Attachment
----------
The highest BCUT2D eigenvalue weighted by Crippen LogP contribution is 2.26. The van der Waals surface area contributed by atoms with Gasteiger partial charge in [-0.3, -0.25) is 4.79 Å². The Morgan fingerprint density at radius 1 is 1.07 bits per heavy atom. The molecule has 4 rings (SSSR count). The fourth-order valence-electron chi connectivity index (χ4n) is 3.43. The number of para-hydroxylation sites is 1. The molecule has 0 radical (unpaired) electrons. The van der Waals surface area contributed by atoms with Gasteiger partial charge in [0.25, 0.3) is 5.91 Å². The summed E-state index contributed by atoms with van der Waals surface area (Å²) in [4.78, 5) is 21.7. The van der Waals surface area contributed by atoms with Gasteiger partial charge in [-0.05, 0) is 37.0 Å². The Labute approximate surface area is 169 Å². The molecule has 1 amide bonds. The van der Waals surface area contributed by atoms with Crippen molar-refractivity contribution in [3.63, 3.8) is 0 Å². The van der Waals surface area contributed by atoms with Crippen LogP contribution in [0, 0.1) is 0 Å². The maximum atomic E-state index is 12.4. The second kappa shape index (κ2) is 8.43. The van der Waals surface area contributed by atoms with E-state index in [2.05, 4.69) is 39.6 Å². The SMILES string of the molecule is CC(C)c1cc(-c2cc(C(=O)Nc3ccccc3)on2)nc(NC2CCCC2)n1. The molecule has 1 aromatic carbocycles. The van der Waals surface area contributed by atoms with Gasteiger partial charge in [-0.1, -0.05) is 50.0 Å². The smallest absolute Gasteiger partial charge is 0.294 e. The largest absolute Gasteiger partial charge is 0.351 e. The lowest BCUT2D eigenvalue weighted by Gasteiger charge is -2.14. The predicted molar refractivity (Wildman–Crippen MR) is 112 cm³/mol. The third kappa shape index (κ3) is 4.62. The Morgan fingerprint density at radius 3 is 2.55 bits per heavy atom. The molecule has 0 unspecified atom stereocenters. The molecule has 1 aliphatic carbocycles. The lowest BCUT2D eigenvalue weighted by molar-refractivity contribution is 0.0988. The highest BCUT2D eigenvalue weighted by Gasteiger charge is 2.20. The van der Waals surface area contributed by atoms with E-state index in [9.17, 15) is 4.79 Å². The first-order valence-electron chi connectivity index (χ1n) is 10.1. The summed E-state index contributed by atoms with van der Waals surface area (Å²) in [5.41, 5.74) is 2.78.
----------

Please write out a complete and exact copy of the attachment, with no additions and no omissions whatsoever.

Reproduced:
The highest BCUT2D eigenvalue weighted by Crippen LogP contribution is 2.26. The van der Waals surface area contributed by atoms with Gasteiger partial charge in [-0.3, -0.25) is 4.79 Å². The Morgan fingerprint density at radius 1 is 1.07 bits per heavy atom. The molecule has 4 rings (SSSR count). The fourth-order valence-electron chi connectivity index (χ4n) is 3.43. The number of para-hydroxylation sites is 1. The molecule has 0 radical (unpaired) electrons. The van der Waals surface area contributed by atoms with Gasteiger partial charge in [0.25, 0.3) is 5.91 Å². The summed E-state index contributed by atoms with van der Waals surface area (Å²) in [4.78, 5) is 21.7. The van der Waals surface area contributed by atoms with Gasteiger partial charge in [-0.05, 0) is 37.0 Å². The Labute approximate surface area is 169 Å². The molecule has 1 amide bonds. The van der Waals surface area contributed by atoms with Crippen molar-refractivity contribution in [3.63, 3.8) is 0 Å². The van der Waals surface area contributed by atoms with Crippen LogP contribution in [0, 0.1) is 0 Å². The maximum atomic E-state index is 12.4. The second kappa shape index (κ2) is 8.43. The van der Waals surface area contributed by atoms with E-state index in [2.05, 4.69) is 39.6 Å². The SMILES string of the molecule is CC(C)c1cc(-c2cc(C(=O)Nc3ccccc3)on2)nc(NC2CCCC2)n1. The molecule has 1 aromatic carbocycles. The van der Waals surface area contributed by atoms with Gasteiger partial charge in [-0.1, -0.05) is 50.0 Å². The smallest absolute Gasteiger partial charge is 0.294 e. The largest absolute Gasteiger partial charge is 0.351 e. The lowest BCUT2D eigenvalue weighted by Gasteiger charge is -2.14. The predicted molar refractivity (Wildman–Crippen MR) is 112 cm³/mol. The third kappa shape index (κ3) is 4.62. The Morgan fingerprint density at radius 3 is 2.55 bits per heavy atom. The molecule has 0 unspecified atom stereocenters. The molecule has 1 aliphatic carbocycles. The lowest BCUT2D eigenvalue weighted by molar-refractivity contribution is 0.0988. The highest BCUT2D eigenvalue weighted by Gasteiger charge is 2.20. The van der Waals surface area contributed by atoms with E-state index in [9.17, 15) is 4.79 Å². The first-order valence-electron chi connectivity index (χ1n) is 10.1. The summed E-state index contributed by atoms with van der Waals surface area (Å²) in [5.41, 5.74) is 2.78.